Evidently, the iRobot home robots (the Roomba and Scooba varieties, with emphasis on the former) are now being used as robotic development environments.
It makes sense. They're tiny. They're robust. They're packed with sensors and motors. On top of all of this, they've gone through a modern manufacturing process so they make for a nice little package. On top of all of this, iRobot provides a serial interface by way of a 7-pin mini-DIN on top of the unit (this pin-out is the same as an 8-pin mini-DIN, so it's not so difficult to find a cable to work with it).
How do you use all of this? Well, iRobot has a developer page to get you started. From there, you can find information about the serial command interface (SCI). From the resources there, it's pretty easy to hack together serial interfaces to get up up and running programming the internals of your robot . . .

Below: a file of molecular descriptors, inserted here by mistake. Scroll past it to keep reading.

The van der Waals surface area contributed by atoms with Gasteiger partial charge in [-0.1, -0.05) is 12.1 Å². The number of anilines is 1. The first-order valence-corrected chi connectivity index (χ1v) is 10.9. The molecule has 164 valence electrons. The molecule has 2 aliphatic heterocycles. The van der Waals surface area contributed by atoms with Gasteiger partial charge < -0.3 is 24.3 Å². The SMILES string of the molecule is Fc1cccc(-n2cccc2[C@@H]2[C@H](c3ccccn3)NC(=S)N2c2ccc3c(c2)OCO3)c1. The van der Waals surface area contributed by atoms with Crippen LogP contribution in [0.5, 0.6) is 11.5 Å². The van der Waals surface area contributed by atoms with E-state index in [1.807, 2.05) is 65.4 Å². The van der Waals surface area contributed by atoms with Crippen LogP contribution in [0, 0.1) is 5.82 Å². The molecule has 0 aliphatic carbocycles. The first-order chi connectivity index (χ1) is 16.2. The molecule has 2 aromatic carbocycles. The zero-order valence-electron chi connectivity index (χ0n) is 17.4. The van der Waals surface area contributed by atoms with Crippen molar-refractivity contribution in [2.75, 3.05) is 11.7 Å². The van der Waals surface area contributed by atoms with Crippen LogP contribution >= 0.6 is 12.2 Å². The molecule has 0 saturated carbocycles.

. . . HOWEVER, RoombaDevTools has done a great deal of the work for you. The two apps that I think are the coolest are the RooStick and the RooTooth.
So RoombaDevTools gets you right up and running with documentation, hardware (including cables), and software as well as lots of other helpful stuff. PLUS most of the importnat software is either platform-independent (i.e., Java libraries made for the JVM) or provided for OS X, Windows, and more. IN FACT, a common application is to combine a Roomba with a control system built on top of a GumStix. That's WAY cool.
So there ya' go... The Roomba(+Gumstix, perhaps) -- the next affordable robot development platform.